You have failed me for the last time, Admiral…

Welcome, stranger, to my menagerie of thoughts after the GenCon North American championship. This document is somewhat organized into four sections: list section, game insight, the GenCon batrep, and closing thoughts. With an Admiral whose strength is maneuvering, it will be difficult to describe the small choices in positioning with text. There will be a few pictures along the way to colour your journey.

Part 1: List Selection

My approach to list building was to be anti-meta. I will not deny it; my list is very easily countered. Reeiakan aces and being second player against more than two ships will give me fits. I have been tinkering with the Imperial two-ship archetype since the release of Wave 2 and I feel that it coalesced for GenCon. Without further adieu, I present my list and building philosophy below.


GenCon List

Faction: Galactic Empire
Points: 390/400

Commander: Admiral Ozzel

Assault Objective: Precision Strike
Defense Objective: Hyperspace Assault
Navigation Objective: Superior Positions

[ flagship ] Gladiator I-Class Star Destroyer (56 points)
–  Admiral Ozzel  ( 20  points)
–  Demolisher  ( 10  points)
–  Admiral Montferrat  ( 5  points)
–  Ordnance Experts  ( 4  points)
–  Engine Techs  ( 8  points)
–  Assault Proton Torpedoes  ( 5  points)
= 108 total ship cost

Imperial II-Class Star Destroyer (120 points)
–  Relentless  ( 3  points)
–  Wulff Yularen  ( 7  points)
–  Gunnery Team  ( 7  points)
–  Boosted Comms  ( 4  points)
–  Electronic Countermeasures  ( 7  points)
= 148 total ship cost

1 “Mauler” Mithel ( 15 points)
1 Darth Vader ( 21 points)
1 Major Rhymer ( 16 points)
1 Soontir Fel ( 18 points)
1 Firespray-31 ( 18 points)
1 Boba Fett ( 26 points)
1 Dengar ( 20 points)


My ISD originally was outfitted with Support Officer and Avenger. It was a last minute change to go with Wulff Yularen and Relentless. However, after the event I missed the Avenger title and could do away with the Relentless title. In the future, I could potentially go to an 8-point initiative bid for Avenger, however, I would consider that risky. If I went for the Avenger title, I would also consider dropping the ECM to increase my initiative bid to 15 points. I would be concerned removing the ECM as it is another workhorse in the list, extending my very limited HP pool and survivability. I have tested with an ISD-I carrier build (six squadron activations every turn!) and 12 squadrons, but found the ISD-I’s firepower and longevity lackluster.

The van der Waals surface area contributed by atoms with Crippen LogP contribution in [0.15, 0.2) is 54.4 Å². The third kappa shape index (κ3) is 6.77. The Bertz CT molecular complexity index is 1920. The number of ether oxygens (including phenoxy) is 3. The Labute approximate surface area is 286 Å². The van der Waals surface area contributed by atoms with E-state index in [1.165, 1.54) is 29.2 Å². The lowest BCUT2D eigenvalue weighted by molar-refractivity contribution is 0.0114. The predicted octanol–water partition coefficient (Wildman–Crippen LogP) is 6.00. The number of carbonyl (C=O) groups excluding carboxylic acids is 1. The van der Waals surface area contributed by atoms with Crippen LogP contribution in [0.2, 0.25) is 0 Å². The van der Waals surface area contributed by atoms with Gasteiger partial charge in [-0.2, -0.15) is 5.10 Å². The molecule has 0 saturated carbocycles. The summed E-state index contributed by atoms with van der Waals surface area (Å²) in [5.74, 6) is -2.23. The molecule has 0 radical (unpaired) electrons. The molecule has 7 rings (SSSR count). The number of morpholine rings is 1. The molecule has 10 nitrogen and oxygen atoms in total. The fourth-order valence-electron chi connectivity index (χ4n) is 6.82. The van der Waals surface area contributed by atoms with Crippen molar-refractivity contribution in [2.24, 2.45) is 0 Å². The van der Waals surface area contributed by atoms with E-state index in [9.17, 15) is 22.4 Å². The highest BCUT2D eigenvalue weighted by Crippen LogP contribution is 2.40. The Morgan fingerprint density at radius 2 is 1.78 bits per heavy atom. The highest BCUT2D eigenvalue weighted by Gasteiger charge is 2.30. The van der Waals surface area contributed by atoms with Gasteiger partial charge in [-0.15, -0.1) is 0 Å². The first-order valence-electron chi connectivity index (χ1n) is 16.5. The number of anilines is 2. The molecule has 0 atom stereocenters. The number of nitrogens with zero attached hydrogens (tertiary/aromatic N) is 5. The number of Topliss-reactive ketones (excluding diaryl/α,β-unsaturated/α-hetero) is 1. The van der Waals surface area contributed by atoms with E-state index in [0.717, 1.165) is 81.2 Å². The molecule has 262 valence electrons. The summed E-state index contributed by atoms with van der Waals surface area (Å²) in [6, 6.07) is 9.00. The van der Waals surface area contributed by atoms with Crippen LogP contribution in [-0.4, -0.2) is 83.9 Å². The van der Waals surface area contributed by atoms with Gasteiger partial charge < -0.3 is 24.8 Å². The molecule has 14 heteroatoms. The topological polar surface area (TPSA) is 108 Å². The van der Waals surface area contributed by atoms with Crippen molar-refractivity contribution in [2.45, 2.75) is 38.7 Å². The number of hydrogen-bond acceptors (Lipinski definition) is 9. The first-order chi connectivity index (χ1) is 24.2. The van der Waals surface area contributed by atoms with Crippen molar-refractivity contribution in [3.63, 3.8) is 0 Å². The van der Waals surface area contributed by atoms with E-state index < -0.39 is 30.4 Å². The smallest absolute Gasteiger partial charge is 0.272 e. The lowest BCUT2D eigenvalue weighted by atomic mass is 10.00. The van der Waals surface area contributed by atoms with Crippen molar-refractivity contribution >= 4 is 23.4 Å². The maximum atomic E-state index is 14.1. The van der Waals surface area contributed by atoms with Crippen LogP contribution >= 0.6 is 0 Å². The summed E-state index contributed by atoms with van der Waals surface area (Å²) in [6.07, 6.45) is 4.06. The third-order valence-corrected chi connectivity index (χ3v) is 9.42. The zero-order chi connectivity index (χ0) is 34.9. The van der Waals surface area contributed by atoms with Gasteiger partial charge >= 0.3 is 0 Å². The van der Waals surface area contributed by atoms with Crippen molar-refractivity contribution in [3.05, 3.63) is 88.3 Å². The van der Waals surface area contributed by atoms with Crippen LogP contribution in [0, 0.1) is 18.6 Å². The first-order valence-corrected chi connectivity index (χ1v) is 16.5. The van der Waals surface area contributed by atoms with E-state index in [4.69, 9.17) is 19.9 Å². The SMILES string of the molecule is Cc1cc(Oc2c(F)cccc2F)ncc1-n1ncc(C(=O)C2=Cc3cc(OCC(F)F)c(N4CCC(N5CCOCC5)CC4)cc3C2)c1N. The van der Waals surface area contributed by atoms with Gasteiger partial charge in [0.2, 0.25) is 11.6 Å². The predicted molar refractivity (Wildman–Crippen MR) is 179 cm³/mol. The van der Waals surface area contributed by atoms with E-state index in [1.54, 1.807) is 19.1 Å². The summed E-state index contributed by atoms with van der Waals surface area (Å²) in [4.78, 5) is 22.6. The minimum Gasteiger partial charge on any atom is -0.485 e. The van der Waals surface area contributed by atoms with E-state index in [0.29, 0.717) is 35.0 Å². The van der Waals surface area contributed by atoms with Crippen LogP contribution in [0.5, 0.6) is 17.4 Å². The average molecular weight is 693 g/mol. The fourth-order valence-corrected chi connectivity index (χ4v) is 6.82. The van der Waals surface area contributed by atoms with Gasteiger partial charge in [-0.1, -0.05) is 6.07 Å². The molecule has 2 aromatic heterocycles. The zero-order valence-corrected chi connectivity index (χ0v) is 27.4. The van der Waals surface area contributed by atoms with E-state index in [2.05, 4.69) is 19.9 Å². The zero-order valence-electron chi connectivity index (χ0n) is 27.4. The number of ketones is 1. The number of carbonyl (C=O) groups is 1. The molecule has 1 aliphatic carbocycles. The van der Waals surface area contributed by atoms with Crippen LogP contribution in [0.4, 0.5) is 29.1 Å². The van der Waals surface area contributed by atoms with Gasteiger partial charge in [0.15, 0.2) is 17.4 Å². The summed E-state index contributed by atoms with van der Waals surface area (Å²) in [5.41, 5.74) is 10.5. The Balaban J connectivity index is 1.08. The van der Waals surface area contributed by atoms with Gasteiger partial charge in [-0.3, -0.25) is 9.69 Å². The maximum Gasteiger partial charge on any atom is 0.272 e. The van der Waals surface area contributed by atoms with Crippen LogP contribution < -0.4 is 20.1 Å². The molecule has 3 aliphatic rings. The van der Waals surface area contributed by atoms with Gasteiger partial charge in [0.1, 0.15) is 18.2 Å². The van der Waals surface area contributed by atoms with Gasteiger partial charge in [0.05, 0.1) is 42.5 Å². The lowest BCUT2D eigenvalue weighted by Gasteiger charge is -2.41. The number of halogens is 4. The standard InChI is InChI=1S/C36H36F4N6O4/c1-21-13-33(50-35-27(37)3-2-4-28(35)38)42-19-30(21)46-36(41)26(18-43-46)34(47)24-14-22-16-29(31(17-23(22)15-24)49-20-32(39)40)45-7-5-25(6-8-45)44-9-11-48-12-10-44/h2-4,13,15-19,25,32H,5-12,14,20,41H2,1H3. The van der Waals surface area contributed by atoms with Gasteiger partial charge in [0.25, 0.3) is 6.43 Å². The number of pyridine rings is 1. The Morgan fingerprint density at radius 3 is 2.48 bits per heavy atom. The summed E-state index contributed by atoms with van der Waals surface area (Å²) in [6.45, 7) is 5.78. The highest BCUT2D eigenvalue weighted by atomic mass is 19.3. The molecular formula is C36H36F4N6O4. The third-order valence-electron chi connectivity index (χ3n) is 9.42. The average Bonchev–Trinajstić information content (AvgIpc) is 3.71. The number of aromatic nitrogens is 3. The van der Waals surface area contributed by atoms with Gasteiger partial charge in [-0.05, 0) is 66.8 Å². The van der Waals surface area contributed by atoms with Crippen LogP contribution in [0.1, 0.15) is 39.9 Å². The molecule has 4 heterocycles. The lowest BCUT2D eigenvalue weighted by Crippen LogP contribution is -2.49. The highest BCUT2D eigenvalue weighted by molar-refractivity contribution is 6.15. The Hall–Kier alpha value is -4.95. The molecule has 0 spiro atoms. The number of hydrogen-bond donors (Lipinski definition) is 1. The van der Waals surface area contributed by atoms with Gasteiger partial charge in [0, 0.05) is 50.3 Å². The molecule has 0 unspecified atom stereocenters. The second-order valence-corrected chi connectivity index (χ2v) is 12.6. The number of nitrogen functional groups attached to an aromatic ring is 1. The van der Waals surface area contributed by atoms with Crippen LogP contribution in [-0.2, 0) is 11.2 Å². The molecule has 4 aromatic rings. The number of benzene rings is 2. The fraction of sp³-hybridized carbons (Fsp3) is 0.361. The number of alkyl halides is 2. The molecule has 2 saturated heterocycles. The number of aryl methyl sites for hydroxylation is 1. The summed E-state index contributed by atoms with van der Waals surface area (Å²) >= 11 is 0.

My squadrons are also something I experimented with extensively. I would have replaced my Firespray with two TIE Bombers but I forgot to pack the squadron card. Keeping the Firespray turned out to be the right choice and I did not suffer from having one less squadron deployment. My ‘super friends’ were a reaction to getting beaten up badly in the Livonia MI regionals by Reeiakan aces list. My generic Jumpmasters kept getting sniped when I needed them the most. The solution was a durable Intel ship – Dengar. I tried different ratios of aces-to-generics and found that I generally needed the more durable aces. Win the squadron battle, win the game.

My initiative bid was somewhat carefully crafted as well. From experience, a typical Rebel list bidding on initiative will go 4 to 6 points. A traditional 3 ship Imperial carrier will bid around 8 to 9 points. A list that really wants initiative will bid upwards of 14 and can go as high as 25. There was no way I could compete with a DeMSU bid without gutting important upgrades or squadrons, so I settled on 10 and hoped no one with a three ship list would do 11. I have previously cut upgrades on the ISD (I don’t dare touch the Demolisher setup: it’s perfect) but found performance rapidly falls off.

Another subtle switch was putting Ozzel on the Demolisher. This was to hedge my point losses. The weakest part of the list is actually the ISD. I dislike having the rest of my list working overtime to recoup a 168-point hole. I can lose either the Demolisher or the Relentless and still be ok for fleet functionality and points lost.

Red and blue objectives are obvious, however, the Hyperspace Assault choice is another hedging maneuver. If I had initiative, I would always take first player. However, if my opponent outbid me, it was likely they were flying some sort of DeMSU. I chose Hyperspace Assault to hide 3 squadrons and the Demolisher until my ISD was threatened. It would present my opponent with a difficult choice: do you save the ship threatened by my Demolisher double arc or do you activate the ship with double arc on my ISD to try to cripple it?

I love presenting my opponent with difficult choices. That is why I missed having the Avenger so much. There’s nothing quite like revealing a squadron command on the Avenger with a full complement of heavy bombers in range. “Are you going to brace?” becomes an evil, evil question with every shot.

Part 2: Game Insight